Loss of the Wondrous Rug
Once Upon A Time in Taibei
I pictured, months…years later, the taxi driver lying on the rug while changing the taxi’s oil, or perhaps just throwing it into his kitchen to catch scraps and soak up spills... After all, here I am recounting the story of this trifling loss nearly half a century later. My little world shifted just a bit that day, and it’s never been quite the same.
Taiwan was the only option for Americans hoping to experience a Mandarin Chinese environment in the 60's and 70's. But many, like myself, disenchanted with their own culture and politics, and seeking to understand the Asian view, would ironically find themselves on a wildly pro-American island full of Vietnam War supporters, where they had to try hard to lose their U.S. identity and dig deep to find any "real China." With American military bases everywhere and the economy pumped up with the war effort, it was a bustling, get-rich-quick atmosphere where anti-war college students would find themselves having beers with U.S. soldiers on "R&R" (rest and recuperation), preparing to return to combat, and rubbing shoulders with businessmen and working girls, eager to improve their already impressive English. It was a zany world in which the identity ascribed to you was usually the last one you wanted. "你是军人吗 ?" (Are you in the military?) I often told people I was Canadian.
Long ago, as a student in an obscure Asian city, I had taken a room that at first seemed to be quite a find – nicely appointed, relatively clean, cheap and with lots of sunshine. The very first morning of residing therein I discovered the reason for its availability and price: directly below my window and stretching perhaps a hundred yards sat a brickyard, with a fleet of three-wheeled, gas-motored buggies fetching and delivering the goods, scurrying about, raising dust and making enough noise to raise the dead. I promptly restarted the apartment search and, happily, located a suitable place after enduring only a few of the terrible mornings.
Some months before, while living and earning enough money to scrape by in a larger city up north, I had purchased a very handsome little rug. A new friend had a similar one, the unique feature being that it was made to order, bearing a stylized Chinese character that could be chosen by the buyer. My friend had chosen the single character representing his family name or, rather, the new Chinese name that a Westerner must choose – one of the many pleasures of studying Chinese. I too had mine emblazoned in the middle, on a bed of luxuriantly thick wool – a gold character set in the richest, deepest vermillion, with a bold border reminiscent of ancient engravings. Strange but, after the initial thrill of getting the rug, eagerly tearing the paper off, unrolling and beholding it, I don’t really remember owning it…possessing it… all that vividly - sitting on it in a sunny corner, feeling it caress my feet, or admiring it from across the room, savoring the perfection of its placement. What I do remember most poignantly is losing it.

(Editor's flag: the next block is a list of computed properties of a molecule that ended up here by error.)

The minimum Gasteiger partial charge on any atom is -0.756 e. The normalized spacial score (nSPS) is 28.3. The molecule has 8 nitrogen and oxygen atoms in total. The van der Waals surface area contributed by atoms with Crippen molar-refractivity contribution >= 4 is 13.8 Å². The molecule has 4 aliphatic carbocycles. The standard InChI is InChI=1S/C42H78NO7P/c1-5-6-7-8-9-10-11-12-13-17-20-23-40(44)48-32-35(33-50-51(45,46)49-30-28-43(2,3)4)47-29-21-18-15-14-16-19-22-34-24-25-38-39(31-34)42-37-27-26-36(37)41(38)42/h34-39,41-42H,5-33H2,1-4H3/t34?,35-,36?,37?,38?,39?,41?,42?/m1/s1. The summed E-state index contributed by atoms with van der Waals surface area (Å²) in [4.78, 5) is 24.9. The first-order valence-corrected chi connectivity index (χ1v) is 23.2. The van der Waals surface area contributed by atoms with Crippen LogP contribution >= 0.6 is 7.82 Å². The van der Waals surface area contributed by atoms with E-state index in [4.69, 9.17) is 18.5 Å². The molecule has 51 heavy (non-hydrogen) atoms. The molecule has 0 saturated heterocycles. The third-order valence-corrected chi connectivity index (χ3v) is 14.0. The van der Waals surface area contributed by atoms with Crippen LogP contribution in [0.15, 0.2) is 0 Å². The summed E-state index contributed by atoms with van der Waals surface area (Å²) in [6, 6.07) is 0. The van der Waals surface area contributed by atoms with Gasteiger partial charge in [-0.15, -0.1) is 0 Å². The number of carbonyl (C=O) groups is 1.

Looking back, it’s hard to say why I bought it in the first place. I was pretty broke most the time then and it wasn’t at all unusual for me to eat very little for a few days, waiting for some source of money to come through. Perhaps, in all the mayhem of Taipei in the early 1970’s, it was appealing to have a small piece of perfect beauty I could carry with me, or maybe it was just the vainglorious pleasure of proclaiming the new me: Peng the Magnificent…in all my Oriental splendor?
Vacant stares from everyone until a girl around my age seemed to want to practice her English and said, “You lose it. I think you lose it.”
The day of the move, I had all my possessions packed up neatly and ready to go, leaving them briefly to go out, hail a cab, and get it across to the driver that I would need to go in and out a couple times. After moving everything into the cab, making the very short trip a few blocks through town, and then reassembling the pile in my new place, I looked around and thought, “Ah, the rug will look great right there.” But, scanning the collection of suitcases, bags and whatnot, I didn’t see it. Calmly at first and then with steeply climbing anxiety, I turned bags over, looked from all angles, wheeled around and darted about like an irritated monkey looking for a lost banana. Realizing that it simply wasn’t there, but still refusing to even consider the horrible possibility, I quickly checked right outside the door. Surely I’d just left it nearby, where it would be leaning innocently up against the wall or sitting at the bottom of the stairs, waiting for me to rescue it. No… nowhere. After checking downstairs and outside, I stalked the whole way back to the original apartment building, which was arranged more like a boarding house, with an area downstairs for residents to congregate and the proprietors to dwell. I’m sure I presented some shock, a red-faced, pissed off 20-year old ex-football player, brushing past the few people gathered in the anteroom, bounding up stairs to my former door… hoping for a miracle, but finding none. Slumping back to the little group, I asked (in my slowly developing
A month-long voyage from Philadelphia to Jilong; cheaper than flying and much better food.
All the mayhem of Taipei in the early 1970's made it more like a vast camp than a city in those days.